MIDDLETOWN, Ohio (BP) – Glenn LaRue isn’t an engineer and is horrible at mini-golf. By his own admission, even his 8-year-old is better.
And yet, for the eight years LaRue has been pastor at University Baptist Church, he and others have eagerly looked forward to the church’s annual Christmas Mini-Golf outreach event. Typically bringing in at least 150 visitors, this year’s version, held Dec. 2-4, saw a record 240 guests walk through the church that averages 175 in Sunday attendance.
“We had a great weekend of meeting new people and sharing the Gospel with them,” LaRue said. “We told them about Jesus and had a fun time being together as a church family.”
The outreach takes place the first weekend of December. Initially held on Thursday and Friday, Saturdays were added four years ago at the free event that includes snacks, hot chocolate and prizes.
Despite the fun it brings, LaRue emphasized it would be a non-starter if not for the evangelistic opportunities baked in.
“We give out puzzles to everyone who attends so that when they’re put together it explains the Gospel,” he said. Furthermore, the most important part of the night is a 30-minute “game show” for everyone where LaRue shares the Gospel.
The layout of the course gives visitors the chance to tour the church. The 18-hole course begins with two holes in the foyer next to registration. From there, participants go to nine holes located in the gym. The final section winds through the church’s children’s ministry area.
“The cool thing about mini-golf is that it’s multigenerational,” LaRue said. “Everyone plays and it has such a broad appeal that when you match it with Christmas it produces a really fun atmosphere. We have Christmas music playing throughout the building and it really becomes kind of magical.”
Some magical ingenuity takes part in the course’s signature hole. LaRue and his student pastor, Ray Jarrett, upped the ante this year with the largest “roller coaster” hole yet. LaRue gave his own demonstration of the hole that includes the ball being sent through an air-lift system, beginning a race between the ball and golfer to the hole itself.
Approximately 100 church members volunteer for Christmas Mini-Golf, helping in a variety of ways including construction, registration and providing food and prizes. Families “adopt” a hole to decorate in a Christmas theme.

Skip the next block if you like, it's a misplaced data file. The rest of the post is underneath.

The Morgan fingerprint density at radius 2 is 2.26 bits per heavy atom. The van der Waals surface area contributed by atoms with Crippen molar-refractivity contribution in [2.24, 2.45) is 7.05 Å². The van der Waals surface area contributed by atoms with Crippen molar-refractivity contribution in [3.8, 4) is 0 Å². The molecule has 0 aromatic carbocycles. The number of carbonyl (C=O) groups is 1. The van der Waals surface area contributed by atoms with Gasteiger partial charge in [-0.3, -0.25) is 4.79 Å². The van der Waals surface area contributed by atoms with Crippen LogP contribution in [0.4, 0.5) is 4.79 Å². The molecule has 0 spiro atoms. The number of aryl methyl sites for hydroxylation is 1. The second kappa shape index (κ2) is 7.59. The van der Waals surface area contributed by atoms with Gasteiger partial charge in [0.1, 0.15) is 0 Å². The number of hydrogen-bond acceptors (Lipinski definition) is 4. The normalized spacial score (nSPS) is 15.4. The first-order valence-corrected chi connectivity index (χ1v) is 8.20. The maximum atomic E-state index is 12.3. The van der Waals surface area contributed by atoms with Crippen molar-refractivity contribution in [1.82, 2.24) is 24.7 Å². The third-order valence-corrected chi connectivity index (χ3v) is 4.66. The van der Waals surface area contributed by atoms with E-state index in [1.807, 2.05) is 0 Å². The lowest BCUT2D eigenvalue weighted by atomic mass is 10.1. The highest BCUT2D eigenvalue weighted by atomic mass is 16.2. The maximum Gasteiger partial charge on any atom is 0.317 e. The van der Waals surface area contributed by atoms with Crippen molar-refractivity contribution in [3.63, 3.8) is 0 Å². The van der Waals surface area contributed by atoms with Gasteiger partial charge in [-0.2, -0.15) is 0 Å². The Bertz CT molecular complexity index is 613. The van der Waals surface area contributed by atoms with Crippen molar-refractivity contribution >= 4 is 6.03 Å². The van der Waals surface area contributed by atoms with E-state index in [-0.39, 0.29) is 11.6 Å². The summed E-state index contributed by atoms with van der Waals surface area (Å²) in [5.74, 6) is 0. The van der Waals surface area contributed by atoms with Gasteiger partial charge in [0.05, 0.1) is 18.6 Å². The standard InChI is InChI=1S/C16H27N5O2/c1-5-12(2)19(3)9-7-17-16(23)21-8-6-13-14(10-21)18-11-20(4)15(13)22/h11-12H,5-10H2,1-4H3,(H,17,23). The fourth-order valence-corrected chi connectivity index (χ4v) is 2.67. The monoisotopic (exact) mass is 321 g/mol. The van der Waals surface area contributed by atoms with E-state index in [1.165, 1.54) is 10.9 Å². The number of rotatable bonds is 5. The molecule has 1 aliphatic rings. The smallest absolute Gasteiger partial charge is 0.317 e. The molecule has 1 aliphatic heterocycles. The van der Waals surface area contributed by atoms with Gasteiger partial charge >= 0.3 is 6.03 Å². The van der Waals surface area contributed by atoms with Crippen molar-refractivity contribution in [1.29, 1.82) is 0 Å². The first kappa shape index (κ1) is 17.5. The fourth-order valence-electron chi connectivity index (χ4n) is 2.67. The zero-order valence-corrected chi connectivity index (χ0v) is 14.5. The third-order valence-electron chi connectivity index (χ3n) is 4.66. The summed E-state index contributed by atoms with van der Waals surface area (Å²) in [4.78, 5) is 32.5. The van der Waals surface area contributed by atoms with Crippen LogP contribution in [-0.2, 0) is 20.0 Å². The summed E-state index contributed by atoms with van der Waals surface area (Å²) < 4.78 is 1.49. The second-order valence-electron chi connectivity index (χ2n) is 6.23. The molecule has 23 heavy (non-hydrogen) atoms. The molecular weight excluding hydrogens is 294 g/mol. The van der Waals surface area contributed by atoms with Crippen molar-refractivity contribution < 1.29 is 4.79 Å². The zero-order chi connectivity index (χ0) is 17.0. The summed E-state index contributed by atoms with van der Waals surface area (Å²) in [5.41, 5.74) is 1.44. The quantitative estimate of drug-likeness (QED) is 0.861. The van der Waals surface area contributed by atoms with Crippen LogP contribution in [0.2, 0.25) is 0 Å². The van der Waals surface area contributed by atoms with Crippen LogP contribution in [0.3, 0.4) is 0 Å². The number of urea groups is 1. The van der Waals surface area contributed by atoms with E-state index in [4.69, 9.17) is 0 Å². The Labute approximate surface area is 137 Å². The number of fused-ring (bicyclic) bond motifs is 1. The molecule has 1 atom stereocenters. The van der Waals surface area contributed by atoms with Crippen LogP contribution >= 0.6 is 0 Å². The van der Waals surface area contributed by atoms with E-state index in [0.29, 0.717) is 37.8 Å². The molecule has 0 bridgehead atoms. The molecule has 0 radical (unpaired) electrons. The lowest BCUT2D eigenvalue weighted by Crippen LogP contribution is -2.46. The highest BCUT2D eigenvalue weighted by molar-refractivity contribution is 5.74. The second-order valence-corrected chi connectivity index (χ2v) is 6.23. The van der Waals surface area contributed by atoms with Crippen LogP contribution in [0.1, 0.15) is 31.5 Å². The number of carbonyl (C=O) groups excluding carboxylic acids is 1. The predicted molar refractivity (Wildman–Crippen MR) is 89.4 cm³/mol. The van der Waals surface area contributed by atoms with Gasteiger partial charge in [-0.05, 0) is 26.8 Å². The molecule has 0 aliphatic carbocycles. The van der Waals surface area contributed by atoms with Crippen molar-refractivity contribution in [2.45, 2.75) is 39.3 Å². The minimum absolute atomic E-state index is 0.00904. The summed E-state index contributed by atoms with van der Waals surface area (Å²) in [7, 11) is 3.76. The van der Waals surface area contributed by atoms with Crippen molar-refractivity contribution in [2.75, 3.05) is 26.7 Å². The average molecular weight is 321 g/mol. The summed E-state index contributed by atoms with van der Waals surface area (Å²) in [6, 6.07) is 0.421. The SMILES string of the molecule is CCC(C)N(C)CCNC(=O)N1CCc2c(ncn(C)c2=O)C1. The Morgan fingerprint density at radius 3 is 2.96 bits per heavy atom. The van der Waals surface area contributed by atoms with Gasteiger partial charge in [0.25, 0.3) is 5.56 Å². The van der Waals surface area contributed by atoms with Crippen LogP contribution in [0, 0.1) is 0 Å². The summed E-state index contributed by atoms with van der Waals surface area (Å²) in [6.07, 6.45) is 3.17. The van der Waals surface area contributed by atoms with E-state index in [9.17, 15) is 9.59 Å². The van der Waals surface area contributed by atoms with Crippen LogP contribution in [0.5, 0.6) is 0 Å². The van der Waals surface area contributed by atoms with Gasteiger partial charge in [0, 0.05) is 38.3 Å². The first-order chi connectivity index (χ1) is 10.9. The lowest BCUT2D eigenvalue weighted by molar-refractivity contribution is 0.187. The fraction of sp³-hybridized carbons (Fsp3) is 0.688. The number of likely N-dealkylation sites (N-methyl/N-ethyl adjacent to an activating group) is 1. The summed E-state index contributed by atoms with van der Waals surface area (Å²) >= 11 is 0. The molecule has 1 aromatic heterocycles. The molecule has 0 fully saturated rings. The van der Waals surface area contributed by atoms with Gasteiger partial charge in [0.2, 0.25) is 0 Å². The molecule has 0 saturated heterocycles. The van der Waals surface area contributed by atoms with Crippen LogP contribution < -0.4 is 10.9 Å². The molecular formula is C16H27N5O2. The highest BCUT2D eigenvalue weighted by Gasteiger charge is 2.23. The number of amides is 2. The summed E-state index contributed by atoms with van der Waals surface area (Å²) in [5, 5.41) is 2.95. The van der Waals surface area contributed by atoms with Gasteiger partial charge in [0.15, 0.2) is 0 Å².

Word of mouth serves as the best advertiser, but local daycares readily hand out fliers to parents leading up to the event. LaRue’s neighborhood is an area trick-or-treating favorite at Halloween, so he cooks hot dogs at the end of his driveway and hands out information on Christmas Mini-Golf.
It’s an outreach that can be undertaken by any church as a way to bring in visitors, he said, and more important, talk about Christ.
“You need to have a vision for it and see it through, plus to organize others to help out,” he said. “But it’s tremendous to see your church family pull together and connect with others. Our setup night the previous Sunday is really fun. We order pizza and our kids run around having a great time.”
It’s also important to learn from your mistakes. Early on, LaRue realized that PVC pipe needs to be at least an inch-and-a-half for the ball to go through cleanly. Interlocking carpet squares like you would find in a children’s play area make for great putting greens. Also, you’re limited only by your own creativity.
And being a pastor, of course there are spiritual applications.
“At our planning event, I held up a PVC coupling piece to everyone,” he said. “I talked about how these kinds of events connect us like the coupling piece. I also get a piece of flexible piping and explain that we need to be flexible with each other.”
Flexibility and working together, he said, are two components to creating a fun mini-golf course, but also essential for sharing the Gospel.